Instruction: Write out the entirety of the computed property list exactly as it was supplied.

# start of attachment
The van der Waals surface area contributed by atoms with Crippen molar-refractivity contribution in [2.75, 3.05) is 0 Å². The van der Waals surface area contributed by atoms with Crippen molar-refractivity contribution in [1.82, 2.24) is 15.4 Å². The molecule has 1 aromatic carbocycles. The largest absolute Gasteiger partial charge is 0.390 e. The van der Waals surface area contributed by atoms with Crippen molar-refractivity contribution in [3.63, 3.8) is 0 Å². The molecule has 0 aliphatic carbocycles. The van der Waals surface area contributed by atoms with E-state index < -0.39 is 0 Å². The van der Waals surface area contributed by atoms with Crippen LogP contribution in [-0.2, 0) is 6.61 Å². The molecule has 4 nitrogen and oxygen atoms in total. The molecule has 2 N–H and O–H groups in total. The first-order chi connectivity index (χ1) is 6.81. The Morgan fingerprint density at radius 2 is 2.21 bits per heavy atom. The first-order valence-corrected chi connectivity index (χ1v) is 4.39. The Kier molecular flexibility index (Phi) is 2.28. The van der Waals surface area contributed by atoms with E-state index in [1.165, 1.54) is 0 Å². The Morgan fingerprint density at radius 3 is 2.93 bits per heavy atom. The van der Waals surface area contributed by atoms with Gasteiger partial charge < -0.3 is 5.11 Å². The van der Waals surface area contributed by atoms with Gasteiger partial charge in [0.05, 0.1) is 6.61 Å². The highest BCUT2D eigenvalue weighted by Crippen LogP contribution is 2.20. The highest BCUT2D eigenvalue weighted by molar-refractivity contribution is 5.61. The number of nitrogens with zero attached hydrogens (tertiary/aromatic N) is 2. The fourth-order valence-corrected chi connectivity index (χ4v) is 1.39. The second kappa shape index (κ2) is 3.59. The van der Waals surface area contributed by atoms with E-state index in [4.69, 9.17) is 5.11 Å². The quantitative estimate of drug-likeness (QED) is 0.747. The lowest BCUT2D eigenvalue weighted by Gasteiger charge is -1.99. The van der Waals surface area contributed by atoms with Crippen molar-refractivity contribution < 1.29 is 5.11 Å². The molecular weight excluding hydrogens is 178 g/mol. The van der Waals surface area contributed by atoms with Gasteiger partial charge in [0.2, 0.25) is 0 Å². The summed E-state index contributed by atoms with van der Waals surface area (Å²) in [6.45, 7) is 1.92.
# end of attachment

The van der Waals surface area contributed by atoms with Crippen molar-refractivity contribution in [2.75, 3.05) is 0 Å². The van der Waals surface area contributed by atoms with Crippen molar-refractivity contribution in [1.82, 2.24) is 15.4 Å². The molecule has 1 aromatic carbocycles. The largest absolute Gasteiger partial charge is 0.390 e. The van der Waals surface area contributed by atoms with Crippen molar-refractivity contribution in [3.63, 3.8) is 0 Å². The molecule has 0 aliphatic carbocycles. The van der Waals surface area contributed by atoms with E-state index < -0.39 is 0 Å². The van der Waals surface area contributed by atoms with Crippen LogP contribution in [-0.2, 0) is 6.61 Å². The molecule has 4 nitrogen and oxygen atoms in total. The molecule has 2 N–H and O–H groups in total. The first-order chi connectivity index (χ1) is 6.81. The Morgan fingerprint density at radius 2 is 2.21 bits per heavy atom. The first-order valence-corrected chi connectivity index (χ1v) is 4.39. The Kier molecular flexibility index (Phi) is 2.28. The van der Waals surface area contributed by atoms with E-state index in [1.165, 1.54) is 0 Å². The Morgan fingerprint density at radius 3 is 2.93 bits per heavy atom. The van der Waals surface area contributed by atoms with Gasteiger partial charge < -0.3 is 5.11 Å². The van der Waals surface area contributed by atoms with Gasteiger partial charge in [0.05, 0.1) is 6.61 Å². The highest BCUT2D eigenvalue weighted by Crippen LogP contribution is 2.20. The highest BCUT2D eigenvalue weighted by molar-refractivity contribution is 5.61. The number of nitrogens with zero attached hydrogens (tertiary/aromatic N) is 2. The fourth-order valence-corrected chi connectivity index (χ4v) is 1.39. The second kappa shape index (κ2) is 3.59. The van der Waals surface area contributed by atoms with E-state index in [4.69, 9.17) is 5.11 Å². The quantitative estimate of drug-likeness (QED) is 0.747. The lowest BCUT2D eigenvalue weighted by Gasteiger charge is -1.99. The van der Waals surface area contributed by atoms with Crippen molar-refractivity contribution < 1.29 is 5.11 Å². The molecular weight excluding hydrogens is 178 g/mol. The van der Waals surface area contributed by atoms with Gasteiger partial charge in [0.2, 0.25) is 0 Å². The summed E-state index contributed by atoms with van der Waals surface area (Å²) in [6.45, 7) is 1.92.